The game is to have them running about with fire extinguishers whenever there is a flood, and all crowding to that side of the boat which is already nearly gunwale under. […] Cruel ages are put on their guard against Sentimentality, feckless and idle ones against Respectability, lecherous ones against Puritansm; and whenever all men are really hastening to be slaves or tyrants we make Liberalism the prime bogey.

But the greatest triumph of all is to elevate their horror of the Same Old Thing into a philosophy. […] And great work has already been done. Once they knew that some changes were for the better, and others for the worse, and others again indifferent. We have largely removed this knowledge. For the descriptive adjective ‘unchanged’ we have substituted the emotional adjective ‘stagnant’. We have trained them to think of the Future as a promised land which favoured heroes attain—not as something which everyone reaches at the rate of sixty minutes an hour, whatever he does, whoever he is.

– C. S. Lewis, The Screwtape Letters (1942)


Sometimes hostile witnesses can be useful to your case.

– William H. Gass, Life Sentences: Literary Judgements and Accounts (2012)

All over the world during the nineteenth century, European travellers, soldiers, colonial administrators, adventurers, took photographs of ‘the natives’, their customs, their architecture, their richness, their poverty, their women’s breasts, their headdresses; and these images, besides provoking amazement, were presented and read as proof of the justice of the imperial division of the world. The division between those who organized and rationalized and surveyed, and those who were surveyed.

In itself the photograph cannot lie, but, by the same token, it cannot tell the truth; or rather, the truth it does tell, the truth it can by itself defend, is a limited one.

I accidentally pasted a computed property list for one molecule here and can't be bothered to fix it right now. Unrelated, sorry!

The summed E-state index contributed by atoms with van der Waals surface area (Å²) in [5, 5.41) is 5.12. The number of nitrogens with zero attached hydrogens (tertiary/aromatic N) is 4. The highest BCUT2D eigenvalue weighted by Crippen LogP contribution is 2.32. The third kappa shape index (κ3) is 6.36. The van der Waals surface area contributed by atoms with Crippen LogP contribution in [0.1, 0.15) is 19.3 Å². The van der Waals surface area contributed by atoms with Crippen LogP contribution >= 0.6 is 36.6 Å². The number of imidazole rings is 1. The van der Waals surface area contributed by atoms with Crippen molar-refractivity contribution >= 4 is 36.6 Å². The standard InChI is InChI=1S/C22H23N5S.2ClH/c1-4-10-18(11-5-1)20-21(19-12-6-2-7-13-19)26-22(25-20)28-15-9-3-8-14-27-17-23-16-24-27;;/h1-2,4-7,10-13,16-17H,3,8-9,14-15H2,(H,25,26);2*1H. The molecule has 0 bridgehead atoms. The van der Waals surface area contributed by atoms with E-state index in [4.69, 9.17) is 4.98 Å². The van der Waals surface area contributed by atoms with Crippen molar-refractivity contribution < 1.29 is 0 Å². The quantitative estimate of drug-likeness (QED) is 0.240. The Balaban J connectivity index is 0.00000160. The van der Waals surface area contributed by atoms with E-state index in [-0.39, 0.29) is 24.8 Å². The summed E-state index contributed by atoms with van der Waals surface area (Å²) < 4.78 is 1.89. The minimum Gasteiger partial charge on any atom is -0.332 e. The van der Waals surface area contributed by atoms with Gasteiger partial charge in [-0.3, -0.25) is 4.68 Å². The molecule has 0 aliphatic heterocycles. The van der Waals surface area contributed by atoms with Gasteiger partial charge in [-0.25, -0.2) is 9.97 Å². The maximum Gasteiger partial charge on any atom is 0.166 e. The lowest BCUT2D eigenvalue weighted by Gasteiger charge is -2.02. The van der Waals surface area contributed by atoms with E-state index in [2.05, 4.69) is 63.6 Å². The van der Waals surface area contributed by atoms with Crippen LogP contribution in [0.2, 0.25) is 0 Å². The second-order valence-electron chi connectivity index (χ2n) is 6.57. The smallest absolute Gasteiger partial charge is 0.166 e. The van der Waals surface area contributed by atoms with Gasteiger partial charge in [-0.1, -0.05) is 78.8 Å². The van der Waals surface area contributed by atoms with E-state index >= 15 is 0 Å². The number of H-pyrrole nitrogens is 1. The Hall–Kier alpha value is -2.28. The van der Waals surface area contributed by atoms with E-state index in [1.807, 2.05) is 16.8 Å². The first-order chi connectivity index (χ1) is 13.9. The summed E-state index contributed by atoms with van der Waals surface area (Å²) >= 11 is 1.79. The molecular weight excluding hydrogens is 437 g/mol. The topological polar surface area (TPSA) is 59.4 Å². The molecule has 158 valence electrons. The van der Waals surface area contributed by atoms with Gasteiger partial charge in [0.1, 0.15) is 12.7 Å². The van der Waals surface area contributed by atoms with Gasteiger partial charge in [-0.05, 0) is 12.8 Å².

– John Berger, Understanding a Photograph (2013)

Man will seem, in impoverished circumstances, to be interested only in getting himself fed, and of course if he feeds he will belch and break wind, he will wipe his behind with leaves, he will stopper his heart, allow his belly to rust, his skin to scale, and eventually he will inflate his bladder to embarrassment; but we cannot accurately measure man’s nature in terms of what he must do (he must breathe, for example—all of us manage—yet few of us take much pleasure or even an interest in it); no, we have to observe him in the latitudes; in just those moments when the world unpins his shoulders from the mat; moments in which, if we were speaking of clocks, we would sense a wobble in the works

– William H. Gass, “Groping for Trouts,” The World Within the Word (1978)

She learned, as she began to write, how things grow more real when they are put into words, because without storytelling the past would pale beyond even the pale of paper. The fattest, most familiar story of all is the one we tell ourselves about ourselves, repeatedly, as if before bed, as a daily comfort or admonition, throughout our lives.

– William H. Gass, “Katherine Anne Porter’s Fictional Self,” Life Sentences: Literary Judgements and Accounts (2012)

Over years I have done an archaeology of my own thinking, mainly to attempt an escape from assumptions that would embarrass me if I understood their origins. In the course of this reeducation I have become suspiciously articulate and opinionated about things no doubt best left to the unself-conscious regions of the mind.